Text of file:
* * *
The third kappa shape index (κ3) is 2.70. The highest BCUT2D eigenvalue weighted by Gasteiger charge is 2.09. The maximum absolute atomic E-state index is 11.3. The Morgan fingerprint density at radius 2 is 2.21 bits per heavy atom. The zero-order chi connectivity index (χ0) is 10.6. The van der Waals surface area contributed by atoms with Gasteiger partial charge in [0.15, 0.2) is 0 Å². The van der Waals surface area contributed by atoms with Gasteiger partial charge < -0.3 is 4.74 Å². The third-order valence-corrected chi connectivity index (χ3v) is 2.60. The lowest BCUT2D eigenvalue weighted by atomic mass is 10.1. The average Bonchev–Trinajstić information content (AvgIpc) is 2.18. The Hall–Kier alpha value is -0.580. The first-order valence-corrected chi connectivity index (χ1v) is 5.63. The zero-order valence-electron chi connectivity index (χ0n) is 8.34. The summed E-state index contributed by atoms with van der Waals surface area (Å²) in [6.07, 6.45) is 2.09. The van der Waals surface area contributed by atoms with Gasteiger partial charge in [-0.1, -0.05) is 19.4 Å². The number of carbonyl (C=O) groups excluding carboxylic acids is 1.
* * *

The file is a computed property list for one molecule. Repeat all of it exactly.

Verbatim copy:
The third kappa shape index (κ3) is 2.70. The highest BCUT2D eigenvalue weighted by Gasteiger charge is 2.09. The maximum absolute atomic E-state index is 11.3. The Morgan fingerprint density at radius 2 is 2.21 bits per heavy atom. The zero-order chi connectivity index (χ0) is 10.6. The van der Waals surface area contributed by atoms with Gasteiger partial charge in [0.15, 0.2) is 0 Å². The van der Waals surface area contributed by atoms with Gasteiger partial charge < -0.3 is 4.74 Å². The third-order valence-corrected chi connectivity index (χ3v) is 2.60. The lowest BCUT2D eigenvalue weighted by atomic mass is 10.1. The average Bonchev–Trinajstić information content (AvgIpc) is 2.18. The Hall–Kier alpha value is -0.580. The first-order valence-corrected chi connectivity index (χ1v) is 5.63. The zero-order valence-electron chi connectivity index (χ0n) is 8.34. The summed E-state index contributed by atoms with van der Waals surface area (Å²) in [6.07, 6.45) is 2.09. The van der Waals surface area contributed by atoms with Gasteiger partial charge in [-0.1, -0.05) is 19.4 Å². The number of carbonyl (C=O) groups excluding carboxylic acids is 1.